Another very important point and a focus of preference has been the attention towards the workers in the fields during the summer as their number exceeds over 1,500. In this Christian exercise we manifest the experience of faith and life; as the Apostle Santiago: “Faith without acts is dead.” I believe that the contemplation and the Christian praxis has flowed in this field. The migrant has to be looked for, visited, listened to with a living presence of the Spirit of Jesus: “I feel sorry for the sheep that are lost without a shepherd.” This has been the challenge for all leaders of the community, both Hispanic and American, in response to their faith and compromise have begun to act in favor of the migrant. This awakening of the communities is beautiful when they discover by themselves their apostolic work and decide to do something for their brothers, especially the poor.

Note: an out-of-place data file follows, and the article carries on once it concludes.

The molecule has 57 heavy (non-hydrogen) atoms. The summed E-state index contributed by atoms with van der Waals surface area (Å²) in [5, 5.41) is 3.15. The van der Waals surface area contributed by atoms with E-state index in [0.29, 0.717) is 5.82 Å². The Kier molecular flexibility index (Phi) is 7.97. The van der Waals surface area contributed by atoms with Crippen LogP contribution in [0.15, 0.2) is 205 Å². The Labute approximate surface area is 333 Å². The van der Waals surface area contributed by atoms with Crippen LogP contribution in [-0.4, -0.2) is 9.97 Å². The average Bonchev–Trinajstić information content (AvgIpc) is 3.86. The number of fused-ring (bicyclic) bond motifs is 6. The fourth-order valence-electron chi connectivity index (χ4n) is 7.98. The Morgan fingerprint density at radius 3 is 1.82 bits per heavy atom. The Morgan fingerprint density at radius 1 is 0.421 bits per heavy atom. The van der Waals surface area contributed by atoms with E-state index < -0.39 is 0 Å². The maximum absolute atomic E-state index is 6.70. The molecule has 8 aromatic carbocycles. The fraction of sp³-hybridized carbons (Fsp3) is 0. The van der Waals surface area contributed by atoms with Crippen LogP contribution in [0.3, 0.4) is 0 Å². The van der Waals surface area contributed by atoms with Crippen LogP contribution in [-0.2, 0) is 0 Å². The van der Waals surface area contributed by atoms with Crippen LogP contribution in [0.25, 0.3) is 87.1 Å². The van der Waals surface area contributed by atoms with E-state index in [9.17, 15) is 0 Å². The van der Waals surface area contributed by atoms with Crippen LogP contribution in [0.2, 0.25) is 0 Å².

During this year, concrete actions have been: visits to the workers in the fields, Eucharistic celebrations, Sunday Masses for the workers, the presence of groups of American parishioners, especially the parish of the Holy Spirit Church with its priest Father James Parker; the parish of St. Theresa with its priest Msgr. Edward Lofton, and Father Art Dalupang and the parish of St. Thomas, whose parishioners showed up at the workers’ area, bringing joy, enthusiasm, offering their affection, faith, love and sharing. It was a true feast of the church and their presence was really a very beautiful ecclesiastic act for the poor and a sign of true fraternity. The Hispanic Association also opened its doors to this sharing of fraternity. The groups of “RENEW” have shown their presence with their apostolic dynamism, their generosity, their happiness and spirit of faith.